Longer boats are better for tracking and gliding. In contrast, shorter vessels tend to handle better when turning. With the flat hull, you won't have to fight lateral resistance under the waterline when turning the way you do with longer kayaks. In addition, some vessels have a keel or harder chines that cause friction as their edges catch water when turning. This is not the case with the Aruba.
In our maneuverability testing, we were able to spin the Aruba 10 around 180 degrees remarkably well with just two fairly easy sweep strokes, making it one of the most maneuverable boats in the tests. It also carved up the slalom course, finishing with a high score. The angled bow helps the flat hull pierce through water and waves, aiding the kayak’s ability to handle well while maneuvering through friction that would hinder the boat.
The Aruba shouldn’t tip over on you, but if it does, it’s a pain to re-set. Once you have dragged it to the beach, the drain plug helps get most of the water out but depending on how loaded the kayak is, this can be a slow and tiring experience.
The Sun Dolphin really stood out in this metric despite not being very long. The flat, wide hull, and low-to-the-ground seat keep this kayak floating along nicely, making it comfortably stable for paddlers of all abilities.
In moving current, we managed to accidentally tip this kayak over, but only after we took it in conditions it wasn’t really designed for.
One of the biggest tradeoffs when shopping for a lower-cost kayak is its outfitting. Seating systems, foot and thigh braces, and other extra features are usually stripped down. When comparing the Aruba 10 to another, more expensive sit-in model, it’s evident that you get what you pay for. It's not terrible, but your posture, comfort, and performance will suffer.
The Sun Dolphin line offers little in the way of padding on their seats. You sit in a cupped plastic seat that is made from the same plastic as the boat. It's just raised up a bit off the cockpit in case you take on water. The only support and adjustability you get is a thin, padded back strap. The foot peg braces seem to be sturdy enough, but one of the downfalls of this design is having to reach in and under the cockpit to the bottom of your feet to move the levers. This can be a cumbersome and difficult process, especially for larger paddlers. It may knock you off balance.
There is light, thin padding provided in the cockpit to brace your knees and thighs. There is no additional outfitting to make it more comfortable. The Sun Dolphin includes a simple water bottle holder, bungee cord paddle holder, and carrying handle on the bow and stern for transport.
Sun Dolphin's UV-fortified Fortiflex polyethylene build isn't as sturdy or well-built as some of the other boats we tested. The material used in the construction scratches more easily than most other kayaks, leaving lots of little dings and curly plastic pieces on the hull. These will increase drag and slow down your boat's glide.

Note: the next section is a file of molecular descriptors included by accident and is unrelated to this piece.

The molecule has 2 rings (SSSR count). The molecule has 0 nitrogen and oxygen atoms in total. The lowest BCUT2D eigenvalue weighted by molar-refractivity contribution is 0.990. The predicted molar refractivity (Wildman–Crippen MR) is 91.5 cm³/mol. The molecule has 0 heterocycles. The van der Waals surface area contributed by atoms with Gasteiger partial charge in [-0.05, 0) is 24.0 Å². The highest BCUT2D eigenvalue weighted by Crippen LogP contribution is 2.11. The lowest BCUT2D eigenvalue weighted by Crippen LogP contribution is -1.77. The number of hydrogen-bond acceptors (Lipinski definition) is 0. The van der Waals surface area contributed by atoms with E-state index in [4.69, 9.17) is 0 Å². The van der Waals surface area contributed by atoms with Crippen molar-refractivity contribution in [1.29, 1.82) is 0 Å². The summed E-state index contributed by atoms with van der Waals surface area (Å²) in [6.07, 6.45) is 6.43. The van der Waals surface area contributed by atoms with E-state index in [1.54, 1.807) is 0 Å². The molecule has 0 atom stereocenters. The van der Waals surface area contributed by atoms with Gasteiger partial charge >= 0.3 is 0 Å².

There is definitely less plastic used in the construction of this boat, which helps keep its weight low, but it can't carry as much weight as some of the other kayaks do. Some of the kayaks we tested were only six inches longer but about eight pounds heavier. Due to less study plastic and less space, this Sun Dolphin is limited in its carrying capacity.
For a sit-in, hard shell kayak, the Sun Dolphin is an extremely light boat. The thinner plastic construction, lack of heavy-duty quality outfitting, and the overall shorter length keep the boat weight at 40 pounds. This makes it one of the most portable boats we tested.
This lightweight boat is noticeably easier to pick up and shoulder than the others. It's also easier with two people, one on each side using the carrying handles. Testers were able to lift the kayak onto a car's roof rack and then take it off with little to no difficulty. Dragging the boat around rocky portages did not require much effort. We all agree it was the boat we preferred to carry to the water's edge.
The Aruba 10 is a good option for the beginner who wants to make sure they will enjoy flat water kayaking and still have plenty of fun for their money. Even after you become hooked on kayaking and ready to upgrade to a more advanced-model kayak, you'll have fun playing in your Aruba 10. Keep in mind though, that it isn't as durable as the pricer boats, so you may want to spend a little more to make your kayak last for years to come.
Taking the plunge and getting into kayaking should be a fun and exciting time. It can also be nerve-racking as you gather information to make the best choice on something that you plan to enjoy for years to come. Good thing Sun Dolphin has made some quality, beginner-level kayaks at a very accessible price. This makes it a lot easier to get into a boat and test the waters of kayaking without sinking your ship and wallet.
— Sara James & Dan Kramer